There is a debate going on in the infertility medical circles about whether doctors should have a weight limit on women seeking IVF.  Although weight limits for fertility treatment are controversial, they are already the reality in several countries. In New Zealand, obese woman are barred from fertility treatment; in British Columbia, obese woman are not allowed to have egg retrieval under sedation; and Body Mass Index (BMI) limits are in place in some regions in England.  Note that these countries have nationalized health care that covers at least part of the cost of fertility treatment.  Certain clinics in the US have their own BMI cutoff, even with self paying patients.  I’ve summarized the main arguments pro and against below.  What do you think?

Argument for Banning Obese Women from IVF

Obesity is a major causal factor of female infertility primarily due to hormonal imbalances, and it also affects the success rate of treatment, with overweight women having lower pregnancy rates. Egg retrieval is often more complicated because it is more difficult to get good ultrasound images of the ovaries, and often do not respond as well to the ovulation stimulating medications.  And then there is the cost.  Dr. Arya Sharma, Professor of Medicine and Chair in Obesity Research at the University of Alberta I Edmonton says, “cost associated with assisted reproductive technologies are not a little bit more expensive—they’re far more expensive as the BMI goes up” because of technical difficulties, significantly more days of gonadotropin stimulation, higher cycle cancellation rates, and lower success rate.  Obesity is also linked to more complications in pregnancy such as hypertension, gestational diabetes, preeclampsia, prolonged labor, increased blood loss, higher rate of caesarean deliveries and unexplained still births.  Infants of obese mothers are more likely to be admitted to the neonatal care unit.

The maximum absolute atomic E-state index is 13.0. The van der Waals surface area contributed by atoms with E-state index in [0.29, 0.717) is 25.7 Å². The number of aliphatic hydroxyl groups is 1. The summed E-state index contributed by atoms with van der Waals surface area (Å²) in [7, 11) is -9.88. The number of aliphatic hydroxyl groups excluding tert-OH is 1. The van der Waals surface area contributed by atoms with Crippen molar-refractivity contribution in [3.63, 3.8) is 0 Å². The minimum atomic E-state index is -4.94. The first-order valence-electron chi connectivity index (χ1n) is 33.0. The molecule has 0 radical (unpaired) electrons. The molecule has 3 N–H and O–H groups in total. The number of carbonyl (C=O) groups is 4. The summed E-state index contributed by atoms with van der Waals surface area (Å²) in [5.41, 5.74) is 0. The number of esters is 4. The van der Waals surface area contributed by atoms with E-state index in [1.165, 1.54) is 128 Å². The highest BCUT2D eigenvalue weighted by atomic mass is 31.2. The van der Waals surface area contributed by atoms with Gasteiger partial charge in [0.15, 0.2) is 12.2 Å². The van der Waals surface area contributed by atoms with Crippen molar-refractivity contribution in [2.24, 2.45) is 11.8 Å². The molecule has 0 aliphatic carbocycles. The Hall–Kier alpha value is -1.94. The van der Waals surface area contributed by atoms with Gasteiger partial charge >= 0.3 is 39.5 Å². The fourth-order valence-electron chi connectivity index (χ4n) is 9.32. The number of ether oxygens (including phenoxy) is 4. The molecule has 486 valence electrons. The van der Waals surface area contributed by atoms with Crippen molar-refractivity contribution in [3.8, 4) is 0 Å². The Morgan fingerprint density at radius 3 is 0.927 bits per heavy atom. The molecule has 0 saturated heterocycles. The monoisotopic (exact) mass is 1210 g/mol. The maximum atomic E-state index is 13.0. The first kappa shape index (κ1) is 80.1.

Argument for Allowing Obese Women to be Treated with IVF

Those who argue against a ban point out that the evidence limking obesity to poorer fertility treatment outcomes are not conclusive.  They argue that the common presence of Type 2 diabetes in obese women might be skewing the results—in other words the fertility treatment problems might be caused by the diabetes not the obesity. They point out that some obese women are active and as healthy as thinner women.  Furthermore, weight gain and difficulty losing weight are symptoms of polycystic ovarian syndrome, and it is basically unfair to use one symptom of a disease to prevent treatment for another symptom.  In fact, they argue, it is unfair to prevent women from accessing treatment for a disease, regardless of the cause of the disease.  Banning access to fertility treatment further stigmatizes women who are already suffering.  If these women could lose weight, they would have already done so since wanting a child is a huge motivator.

OK, time for you to weigh in (pardon the pun) with your opinion. Are there arguments I’ve missed? We did a great Creating a Family show on Weight and Fertility, available to listen or download, and a video on Weight, PCOS, and Infertility.

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